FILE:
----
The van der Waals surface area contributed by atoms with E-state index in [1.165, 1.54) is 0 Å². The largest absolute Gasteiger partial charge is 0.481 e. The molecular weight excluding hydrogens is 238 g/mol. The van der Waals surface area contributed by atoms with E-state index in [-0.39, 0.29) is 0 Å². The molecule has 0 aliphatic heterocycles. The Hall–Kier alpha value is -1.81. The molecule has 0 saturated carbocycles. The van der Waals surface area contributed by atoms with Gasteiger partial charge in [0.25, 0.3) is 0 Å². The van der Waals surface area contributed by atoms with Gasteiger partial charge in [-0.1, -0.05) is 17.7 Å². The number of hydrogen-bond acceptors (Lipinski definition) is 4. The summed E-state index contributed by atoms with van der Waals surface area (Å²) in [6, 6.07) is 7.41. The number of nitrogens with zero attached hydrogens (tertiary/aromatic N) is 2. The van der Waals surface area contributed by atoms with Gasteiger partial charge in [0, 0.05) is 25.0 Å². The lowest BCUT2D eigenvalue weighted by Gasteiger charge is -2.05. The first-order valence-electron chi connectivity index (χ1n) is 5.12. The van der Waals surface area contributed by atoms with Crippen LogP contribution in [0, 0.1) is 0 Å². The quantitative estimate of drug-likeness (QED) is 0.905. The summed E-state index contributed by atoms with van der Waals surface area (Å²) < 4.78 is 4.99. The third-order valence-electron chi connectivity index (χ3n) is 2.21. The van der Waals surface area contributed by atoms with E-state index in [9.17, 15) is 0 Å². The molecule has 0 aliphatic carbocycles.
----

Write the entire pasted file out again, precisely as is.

The van der Waals surface area contributed by atoms with E-state index in [1.165, 1.54) is 0 Å². The largest absolute Gasteiger partial charge is 0.481 e. The molecular weight excluding hydrogens is 238 g/mol. The van der Waals surface area contributed by atoms with E-state index in [-0.39, 0.29) is 0 Å². The molecule has 0 aliphatic heterocycles. The Hall–Kier alpha value is -1.81. The molecule has 0 saturated carbocycles. The van der Waals surface area contributed by atoms with Gasteiger partial charge in [0.25, 0.3) is 0 Å². The van der Waals surface area contributed by atoms with Gasteiger partial charge in [-0.1, -0.05) is 17.7 Å². The number of hydrogen-bond acceptors (Lipinski definition) is 4. The summed E-state index contributed by atoms with van der Waals surface area (Å²) in [6, 6.07) is 7.41. The number of nitrogens with zero attached hydrogens (tertiary/aromatic N) is 2. The van der Waals surface area contributed by atoms with Gasteiger partial charge in [0, 0.05) is 25.0 Å². The lowest BCUT2D eigenvalue weighted by Gasteiger charge is -2.05. The first-order valence-electron chi connectivity index (χ1n) is 5.12. The van der Waals surface area contributed by atoms with Crippen LogP contribution in [0, 0.1) is 0 Å². The quantitative estimate of drug-likeness (QED) is 0.905. The summed E-state index contributed by atoms with van der Waals surface area (Å²) < 4.78 is 4.99. The third-order valence-electron chi connectivity index (χ3n) is 2.21. The van der Waals surface area contributed by atoms with E-state index in [9.17, 15) is 0 Å². The molecule has 0 aliphatic carbocycles.